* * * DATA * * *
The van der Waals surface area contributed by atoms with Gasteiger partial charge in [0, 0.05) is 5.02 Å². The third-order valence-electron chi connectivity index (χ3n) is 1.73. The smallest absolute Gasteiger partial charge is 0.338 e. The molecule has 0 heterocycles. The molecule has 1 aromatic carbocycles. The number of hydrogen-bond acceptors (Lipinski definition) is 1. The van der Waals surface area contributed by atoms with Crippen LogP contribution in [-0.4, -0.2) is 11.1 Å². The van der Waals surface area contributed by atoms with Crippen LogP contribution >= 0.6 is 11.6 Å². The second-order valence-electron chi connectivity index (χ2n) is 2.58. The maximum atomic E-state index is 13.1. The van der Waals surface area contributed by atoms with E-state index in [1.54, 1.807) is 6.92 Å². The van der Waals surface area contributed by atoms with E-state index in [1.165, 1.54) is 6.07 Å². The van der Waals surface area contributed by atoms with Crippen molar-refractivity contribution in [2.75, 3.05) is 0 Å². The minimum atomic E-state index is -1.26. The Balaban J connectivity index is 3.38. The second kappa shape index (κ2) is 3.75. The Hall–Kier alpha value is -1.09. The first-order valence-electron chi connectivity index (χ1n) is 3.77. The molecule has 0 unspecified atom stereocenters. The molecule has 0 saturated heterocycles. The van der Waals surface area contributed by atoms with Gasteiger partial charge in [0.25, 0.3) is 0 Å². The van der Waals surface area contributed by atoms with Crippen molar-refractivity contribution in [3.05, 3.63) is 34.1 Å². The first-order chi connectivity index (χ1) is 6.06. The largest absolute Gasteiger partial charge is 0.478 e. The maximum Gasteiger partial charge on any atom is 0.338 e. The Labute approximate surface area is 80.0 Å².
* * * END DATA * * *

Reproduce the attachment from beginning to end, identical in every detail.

The van der Waals surface area contributed by atoms with Gasteiger partial charge in [0, 0.05) is 5.02 Å². The third-order valence-electron chi connectivity index (χ3n) is 1.73. The smallest absolute Gasteiger partial charge is 0.338 e. The molecule has 0 heterocycles. The molecule has 1 aromatic carbocycles. The number of hydrogen-bond acceptors (Lipinski definition) is 1. The van der Waals surface area contributed by atoms with Crippen LogP contribution in [-0.4, -0.2) is 11.1 Å². The van der Waals surface area contributed by atoms with Crippen LogP contribution >= 0.6 is 11.6 Å². The second-order valence-electron chi connectivity index (χ2n) is 2.58. The maximum atomic E-state index is 13.1. The van der Waals surface area contributed by atoms with E-state index in [1.54, 1.807) is 6.92 Å². The van der Waals surface area contributed by atoms with E-state index in [1.165, 1.54) is 6.07 Å². The van der Waals surface area contributed by atoms with Crippen molar-refractivity contribution in [2.75, 3.05) is 0 Å². The minimum atomic E-state index is -1.26. The Balaban J connectivity index is 3.38. The second kappa shape index (κ2) is 3.75. The Hall–Kier alpha value is -1.09. The first-order valence-electron chi connectivity index (χ1n) is 3.77. The molecule has 0 unspecified atom stereocenters. The molecule has 0 saturated heterocycles. The van der Waals surface area contributed by atoms with Gasteiger partial charge in [0.25, 0.3) is 0 Å². The van der Waals surface area contributed by atoms with Crippen molar-refractivity contribution in [3.05, 3.63) is 34.1 Å². The first-order chi connectivity index (χ1) is 6.06. The largest absolute Gasteiger partial charge is 0.478 e. The maximum Gasteiger partial charge on any atom is 0.338 e. The Labute approximate surface area is 80.0 Å².